Kenya has approved an ambitious industrialisation roadmap that seeks to boost light manufacturing while reviving failed factories at an initial cost of Ksh20 billion ($235.3 million).
The blueprint — tabled before Cabinet for approval two weeks ago — aims to take the country to middle-income status in the next nine years through targeted investments in the energy and transport sectors as well as agriculture sub-sectors — textiles, leather, agro-processing, beef and fishing — where Kenya has a competitive edge.
The government has also earmarked Ksh9.5 billion ($11.7 million) to finance existing factories, especially in the paper, sugar, coconut, coffee and pyrethrum subsectors that are either facing collapse or are already closed.
The roadmap aims to grow the country’s GDP by between $4 billion and $6 billion per year and increase the country’s manufacturing base from 11 per cent of the GDP to 20 per cent in the next decade, driven by a projected rise in exports.
Increased exports would help the country effectively deal with the fiscal and monetary challenges it has faced for the past 10 years as it will reduce the current reliance on domestic consumption as a major driver of growth.
The World Bank, in its latest assessment of the country’s economy, said Kenya’s bid to attain middle-income status depends on its ability to grow its exports.
The Ministry of Industrialisation is requesting Ksh27.9 billion ($324.4 million) to enable it to begin implementation of the grand plan in the next financial year. The allocation, if granted, will be four times the capitation of Ksh7.4 billion ($87 million) disbursed to the ministry in the current financial year.
The roadmap plans to increase the competitiveness of critical sectors such as tea, flowers, coffee and horticulture, which contribute nearly 50 per cent of all exports. In 2012, for example, tea and coffee contributed 26 per cent of the total exports; flowers 15 per cent and vegetables six per cent.
Some of the interventions to be used to improve the critical sectors are: Identifying and removing obstacles to growth — whether they be financial, logistical, or regulatory — and focusing on sector specific growth strategies. The roadmap also plans to grow the textile, leather, agro-processing, beef and fishing industries.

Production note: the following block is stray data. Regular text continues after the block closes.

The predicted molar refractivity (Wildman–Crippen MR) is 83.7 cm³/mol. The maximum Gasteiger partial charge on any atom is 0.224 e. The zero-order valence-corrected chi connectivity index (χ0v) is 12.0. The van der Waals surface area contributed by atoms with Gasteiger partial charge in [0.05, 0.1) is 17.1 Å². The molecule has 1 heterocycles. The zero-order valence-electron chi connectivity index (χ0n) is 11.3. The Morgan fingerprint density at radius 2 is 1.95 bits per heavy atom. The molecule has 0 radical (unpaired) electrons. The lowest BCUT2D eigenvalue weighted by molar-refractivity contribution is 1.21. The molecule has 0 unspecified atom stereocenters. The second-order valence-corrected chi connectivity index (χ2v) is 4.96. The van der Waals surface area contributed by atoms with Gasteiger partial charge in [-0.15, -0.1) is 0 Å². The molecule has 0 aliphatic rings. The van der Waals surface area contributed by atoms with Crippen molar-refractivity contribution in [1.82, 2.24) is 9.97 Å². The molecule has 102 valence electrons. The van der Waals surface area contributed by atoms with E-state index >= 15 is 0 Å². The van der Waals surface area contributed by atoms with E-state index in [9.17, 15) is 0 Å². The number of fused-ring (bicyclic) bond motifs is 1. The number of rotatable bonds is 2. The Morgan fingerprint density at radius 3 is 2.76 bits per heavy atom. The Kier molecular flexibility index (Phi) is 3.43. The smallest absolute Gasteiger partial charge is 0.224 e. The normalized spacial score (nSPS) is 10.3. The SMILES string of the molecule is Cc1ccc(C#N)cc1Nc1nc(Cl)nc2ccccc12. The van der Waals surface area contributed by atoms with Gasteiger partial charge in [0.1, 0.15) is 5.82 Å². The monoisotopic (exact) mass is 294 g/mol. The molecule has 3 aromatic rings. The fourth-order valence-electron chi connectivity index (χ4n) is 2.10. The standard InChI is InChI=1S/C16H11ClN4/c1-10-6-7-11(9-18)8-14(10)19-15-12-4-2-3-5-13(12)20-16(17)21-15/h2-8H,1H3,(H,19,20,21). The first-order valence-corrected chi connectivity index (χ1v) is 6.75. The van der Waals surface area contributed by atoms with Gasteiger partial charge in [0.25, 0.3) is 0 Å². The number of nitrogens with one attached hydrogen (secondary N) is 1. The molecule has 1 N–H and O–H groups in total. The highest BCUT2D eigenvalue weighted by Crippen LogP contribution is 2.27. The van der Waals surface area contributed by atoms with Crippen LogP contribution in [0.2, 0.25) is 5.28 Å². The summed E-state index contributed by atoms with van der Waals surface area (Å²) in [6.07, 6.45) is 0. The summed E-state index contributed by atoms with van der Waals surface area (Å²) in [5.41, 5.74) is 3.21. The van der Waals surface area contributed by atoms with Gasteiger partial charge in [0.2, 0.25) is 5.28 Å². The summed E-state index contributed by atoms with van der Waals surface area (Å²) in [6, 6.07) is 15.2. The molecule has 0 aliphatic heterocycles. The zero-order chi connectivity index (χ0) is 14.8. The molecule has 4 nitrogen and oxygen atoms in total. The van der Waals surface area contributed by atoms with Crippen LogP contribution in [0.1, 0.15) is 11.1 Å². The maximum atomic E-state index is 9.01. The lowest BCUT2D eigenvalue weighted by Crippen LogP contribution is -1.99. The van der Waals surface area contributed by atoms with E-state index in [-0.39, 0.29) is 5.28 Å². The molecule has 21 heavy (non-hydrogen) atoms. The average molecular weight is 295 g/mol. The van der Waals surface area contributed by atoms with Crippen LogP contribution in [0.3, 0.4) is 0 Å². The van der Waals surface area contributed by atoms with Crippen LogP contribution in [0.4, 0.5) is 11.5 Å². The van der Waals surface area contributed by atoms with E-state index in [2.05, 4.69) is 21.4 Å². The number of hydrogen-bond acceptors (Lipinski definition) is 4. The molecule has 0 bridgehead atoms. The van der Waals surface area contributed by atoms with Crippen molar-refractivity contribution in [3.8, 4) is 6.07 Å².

“The economy needs structural reforms to improve the business environment and increase foreign direct investment flows to Kenya,” said John Randa, the World Bank’s country economist for Kenya. “Such reforms will include tax and expenditure measures, which will see an increase in savings and investments in manufacturing exports.”
In the textile industry, for example, 90 per cent of land for cotton is unused, while the leather industry is yet to satisfy local demand. Data shows that in the cotton industry, the national lint demand stands at 111,000 metric tonnes (MT) while local production is at 11,000MT, serving only 10 per cent of the demand. Ginneries have been closed due to lack of raw materials as most Kenyans buy cheap second-hand clothes.
Kenya plans to increase duty on new and used textiles in the next 24 months to cushion the local cotton industry. This should also provide a direct market for farmers, encouraging them to take up cotton growing.
The government plans to invest Ksh9.5 billion ($11.7 million) in six agricultural sub-sectors. The sugar industry requires the largest investment of Ksh5 billion ($58.8 million). The sugar industry has decried inflow of sugar from other countries, which creates a surplus.
Mumias Sugar Company has more than 11,000 tonnes of white sugar in its stores, according to Peter Kebati, the company’s managing director.
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The coconut and cashewnut industry will receive Ksh500 million ($5.8 million) while the pyrethrum, livestock and coffee sectors require Ksh1 billion ($11.7 million) each.
To reduce the cost of doing business in the country, the government plans to reduce the number of procedures required to start a business from the current 10 to three days.
Manufacturers have frequently cited high energy costs, insecurity, expensive trade logistics and difficulty in accessing external markets as the top challenges that have restricted the sector’s growth.
“The tax rate is not only too high — at 45 to 50 per cent of profit — but the real burden is that firms have to pay 40 different kinds of levies at different places,” said KAM chief executive Betty Maina.
The Ministry of Industrialisation said the country hopes to ride on growing opportunities in East Africa, which are expected to increase with the planned $100 billion infrastructure projects for the next five years.
Among the infrastructure projects are the Tanga Port; standard gauge railway and the Lamu Port-South Sudan-Ethiopia Transport corridor.
“If the government could help sort out the demand side, the roadmap should be implementable in the medium term,” said Kenneth Kaniu, chief investment officer with Stanlib Kenya.
By Jeff Otieno and Scola Kamau